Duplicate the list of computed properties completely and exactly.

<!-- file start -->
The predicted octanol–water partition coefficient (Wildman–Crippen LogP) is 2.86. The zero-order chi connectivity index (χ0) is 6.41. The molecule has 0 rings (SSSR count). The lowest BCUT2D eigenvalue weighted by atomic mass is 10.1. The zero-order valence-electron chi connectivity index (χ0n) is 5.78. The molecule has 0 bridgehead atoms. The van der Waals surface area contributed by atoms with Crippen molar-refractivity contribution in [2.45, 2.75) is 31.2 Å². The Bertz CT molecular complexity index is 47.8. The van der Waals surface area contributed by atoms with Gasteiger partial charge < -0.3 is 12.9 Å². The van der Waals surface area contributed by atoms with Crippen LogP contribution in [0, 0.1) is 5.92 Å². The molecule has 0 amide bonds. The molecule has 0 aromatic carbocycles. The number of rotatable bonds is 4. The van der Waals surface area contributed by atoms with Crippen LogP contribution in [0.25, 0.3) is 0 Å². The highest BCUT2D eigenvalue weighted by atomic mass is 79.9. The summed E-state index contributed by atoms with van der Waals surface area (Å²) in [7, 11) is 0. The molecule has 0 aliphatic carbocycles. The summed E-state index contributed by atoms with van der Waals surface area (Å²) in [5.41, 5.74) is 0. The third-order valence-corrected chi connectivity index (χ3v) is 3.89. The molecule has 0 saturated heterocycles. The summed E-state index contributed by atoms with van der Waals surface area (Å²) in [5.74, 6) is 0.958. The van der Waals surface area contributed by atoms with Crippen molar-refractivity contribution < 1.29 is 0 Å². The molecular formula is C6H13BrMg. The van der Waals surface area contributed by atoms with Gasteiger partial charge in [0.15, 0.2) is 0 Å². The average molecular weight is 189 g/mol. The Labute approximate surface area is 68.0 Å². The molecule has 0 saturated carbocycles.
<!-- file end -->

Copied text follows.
The predicted octanol–water partition coefficient (Wildman–Crippen LogP) is 2.86. The zero-order chi connectivity index (χ0) is 6.41. The molecule has 0 rings (SSSR count). The lowest BCUT2D eigenvalue weighted by atomic mass is 10.1. The zero-order valence-electron chi connectivity index (χ0n) is 5.78. The molecule has 0 bridgehead atoms. The van der Waals surface area contributed by atoms with Crippen molar-refractivity contribution in [2.45, 2.75) is 31.2 Å². The Bertz CT molecular complexity index is 47.8. The van der Waals surface area contributed by atoms with Gasteiger partial charge < -0.3 is 12.9 Å². The van der Waals surface area contributed by atoms with Crippen LogP contribution in [0, 0.1) is 5.92 Å². The molecule has 0 amide bonds. The molecule has 0 aromatic carbocycles. The number of rotatable bonds is 4. The van der Waals surface area contributed by atoms with Crippen LogP contribution in [0.25, 0.3) is 0 Å². The highest BCUT2D eigenvalue weighted by atomic mass is 79.9. The summed E-state index contributed by atoms with van der Waals surface area (Å²) in [7, 11) is 0. The molecule has 0 aliphatic carbocycles. The summed E-state index contributed by atoms with van der Waals surface area (Å²) in [5.41, 5.74) is 0. The third-order valence-corrected chi connectivity index (χ3v) is 3.89. The molecule has 0 saturated heterocycles. The summed E-state index contributed by atoms with van der Waals surface area (Å²) in [5.74, 6) is 0.958. The van der Waals surface area contributed by atoms with Crippen molar-refractivity contribution < 1.29 is 0 Å². The molecular formula is C6H13BrMg. The van der Waals surface area contributed by atoms with Gasteiger partial charge in [0.15, 0.2) is 0 Å². The average molecular weight is 189 g/mol. The Labute approximate surface area is 68.0 Å². The molecule has 0 saturated carbocycles.